WEDNESDAY, March 28 (HealthDay News) -- The combination of extended-release niacin (N) with ezetimibe plus simvastatin (E/S) to treat hyperlipidemia is associated with increased fasting glucose (FG) levels compared with E/S alone, but these cases tend to be transient and remit without intervention, according to research published in the April issue of Diabetes Care.

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Early, Temporary HIV Treatment Reduces Viral Load

WEDNESDAY, March 28 (HealthDay News) -- Treating HIV patients with antiretroviral drugs temporarily when they are first infected reduces viral load and lengthens the time off treatment, according to a study published online March 27 in PLoS Medicine.

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Non-HDL Cholesterol Tied to Risk of Cardiovascular Event

TUESDAY, March 27 (HealthDay News) -- On-treatment levels of non-high-density lipoprotein cholesterol (non-HDL-C) and, to a lesser extent, low-density lipoprotein cholesterol (LDL-C) and apolipoprotein B (apoB) are each associated with risk of future major cardiovascular events for patients on statin therapy, according to a study published in the March 28 issue of the Journal of the American Medical Association.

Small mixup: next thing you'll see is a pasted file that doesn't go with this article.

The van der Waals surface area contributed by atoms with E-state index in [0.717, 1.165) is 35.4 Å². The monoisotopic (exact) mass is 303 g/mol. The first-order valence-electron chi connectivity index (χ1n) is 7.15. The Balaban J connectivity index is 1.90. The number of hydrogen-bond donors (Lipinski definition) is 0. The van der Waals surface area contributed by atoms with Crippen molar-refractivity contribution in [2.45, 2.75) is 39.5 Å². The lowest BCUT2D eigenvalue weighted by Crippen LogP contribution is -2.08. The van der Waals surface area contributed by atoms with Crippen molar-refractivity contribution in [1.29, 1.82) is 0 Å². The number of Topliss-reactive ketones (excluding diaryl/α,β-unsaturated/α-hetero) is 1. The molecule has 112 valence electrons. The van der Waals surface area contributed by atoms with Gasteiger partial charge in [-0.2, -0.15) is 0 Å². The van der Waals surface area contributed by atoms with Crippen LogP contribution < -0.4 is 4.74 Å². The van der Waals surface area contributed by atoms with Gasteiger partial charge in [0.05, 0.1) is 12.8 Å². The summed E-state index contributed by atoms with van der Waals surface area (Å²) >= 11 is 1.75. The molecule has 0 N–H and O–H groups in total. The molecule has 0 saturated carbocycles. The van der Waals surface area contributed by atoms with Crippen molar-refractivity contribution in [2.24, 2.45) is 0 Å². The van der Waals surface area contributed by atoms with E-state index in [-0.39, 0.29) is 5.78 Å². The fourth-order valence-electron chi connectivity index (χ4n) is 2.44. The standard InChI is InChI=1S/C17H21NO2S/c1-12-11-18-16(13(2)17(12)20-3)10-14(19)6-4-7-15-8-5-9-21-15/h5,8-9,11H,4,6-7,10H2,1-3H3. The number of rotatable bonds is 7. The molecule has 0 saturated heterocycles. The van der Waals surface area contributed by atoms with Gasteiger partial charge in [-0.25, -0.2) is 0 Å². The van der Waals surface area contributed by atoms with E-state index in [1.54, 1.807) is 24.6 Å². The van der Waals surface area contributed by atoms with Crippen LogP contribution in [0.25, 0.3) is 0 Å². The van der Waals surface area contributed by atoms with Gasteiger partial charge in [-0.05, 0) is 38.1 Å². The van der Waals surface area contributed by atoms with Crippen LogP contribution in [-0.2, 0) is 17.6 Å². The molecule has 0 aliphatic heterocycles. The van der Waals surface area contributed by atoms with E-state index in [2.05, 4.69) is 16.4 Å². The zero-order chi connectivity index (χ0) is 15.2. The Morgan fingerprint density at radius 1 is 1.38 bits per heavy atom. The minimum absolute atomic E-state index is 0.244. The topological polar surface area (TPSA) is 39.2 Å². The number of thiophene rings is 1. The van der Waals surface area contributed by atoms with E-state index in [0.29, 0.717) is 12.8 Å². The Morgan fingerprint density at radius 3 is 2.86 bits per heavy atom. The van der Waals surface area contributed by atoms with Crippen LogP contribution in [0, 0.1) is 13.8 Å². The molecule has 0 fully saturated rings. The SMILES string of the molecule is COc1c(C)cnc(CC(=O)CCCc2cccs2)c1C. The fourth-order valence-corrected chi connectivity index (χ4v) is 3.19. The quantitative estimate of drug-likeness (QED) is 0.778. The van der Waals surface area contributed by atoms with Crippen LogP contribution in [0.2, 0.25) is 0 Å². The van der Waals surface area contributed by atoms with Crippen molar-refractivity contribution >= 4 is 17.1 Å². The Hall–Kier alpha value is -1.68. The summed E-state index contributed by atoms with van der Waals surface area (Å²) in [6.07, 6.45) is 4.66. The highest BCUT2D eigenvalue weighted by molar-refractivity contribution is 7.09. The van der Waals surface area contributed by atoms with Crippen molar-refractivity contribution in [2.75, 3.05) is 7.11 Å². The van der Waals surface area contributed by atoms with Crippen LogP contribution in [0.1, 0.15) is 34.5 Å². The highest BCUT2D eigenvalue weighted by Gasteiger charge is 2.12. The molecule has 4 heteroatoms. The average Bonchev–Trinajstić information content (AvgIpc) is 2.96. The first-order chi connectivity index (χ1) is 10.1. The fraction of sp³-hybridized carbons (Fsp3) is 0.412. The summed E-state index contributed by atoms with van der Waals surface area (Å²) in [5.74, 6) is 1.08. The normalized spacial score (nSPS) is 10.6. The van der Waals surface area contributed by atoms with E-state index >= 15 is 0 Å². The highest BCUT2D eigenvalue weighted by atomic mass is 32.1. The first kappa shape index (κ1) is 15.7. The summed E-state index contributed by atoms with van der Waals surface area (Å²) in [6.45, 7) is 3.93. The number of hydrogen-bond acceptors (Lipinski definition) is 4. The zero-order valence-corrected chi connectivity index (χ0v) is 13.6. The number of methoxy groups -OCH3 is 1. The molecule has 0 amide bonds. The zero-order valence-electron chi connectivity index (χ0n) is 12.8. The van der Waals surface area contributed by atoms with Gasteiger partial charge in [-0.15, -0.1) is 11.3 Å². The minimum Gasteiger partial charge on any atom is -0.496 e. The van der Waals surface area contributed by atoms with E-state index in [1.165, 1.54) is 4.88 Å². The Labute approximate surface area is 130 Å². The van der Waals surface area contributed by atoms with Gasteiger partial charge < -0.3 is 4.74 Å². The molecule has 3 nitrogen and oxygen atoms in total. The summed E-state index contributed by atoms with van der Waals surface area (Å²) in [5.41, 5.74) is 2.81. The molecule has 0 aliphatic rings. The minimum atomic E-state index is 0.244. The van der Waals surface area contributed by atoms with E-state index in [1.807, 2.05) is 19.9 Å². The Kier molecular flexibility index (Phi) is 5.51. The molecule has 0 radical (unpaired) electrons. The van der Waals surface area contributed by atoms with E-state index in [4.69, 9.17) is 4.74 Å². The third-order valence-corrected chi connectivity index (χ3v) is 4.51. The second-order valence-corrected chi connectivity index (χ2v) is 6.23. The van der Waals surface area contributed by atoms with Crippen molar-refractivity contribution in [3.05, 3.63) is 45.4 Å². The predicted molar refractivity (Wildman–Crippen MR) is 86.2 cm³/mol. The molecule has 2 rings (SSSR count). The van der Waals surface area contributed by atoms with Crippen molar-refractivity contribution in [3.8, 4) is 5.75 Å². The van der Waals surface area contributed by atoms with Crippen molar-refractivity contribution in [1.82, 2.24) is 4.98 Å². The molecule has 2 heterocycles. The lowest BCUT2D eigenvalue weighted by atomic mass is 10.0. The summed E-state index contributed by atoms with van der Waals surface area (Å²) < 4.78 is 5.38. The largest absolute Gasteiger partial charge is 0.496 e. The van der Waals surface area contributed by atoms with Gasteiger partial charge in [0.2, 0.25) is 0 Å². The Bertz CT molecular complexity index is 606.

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Cost Sharing Reduces Use of Asthma Medication

TUESDAY, March 27 (HealthDay News) -- Higher out-of-pocket expenses are tied to a slight reduction in use of asthma medications in children aged 5 years or older, which results in increased hospitalizations, according to a study published in the March 28 issue of the Journal of the American Medical Association.

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Chocolate Consumption Tied to Lower Body Mass Index

TUESDAY, March 27 (HealthDay News) -- More frequent chocolate intake is linked to a lower body mass index (BMI), according to a research letter published in the March 26 issue of the Archives of Internal Medicine.

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Review Compares Drug Options for Irritable Bowel Syndrome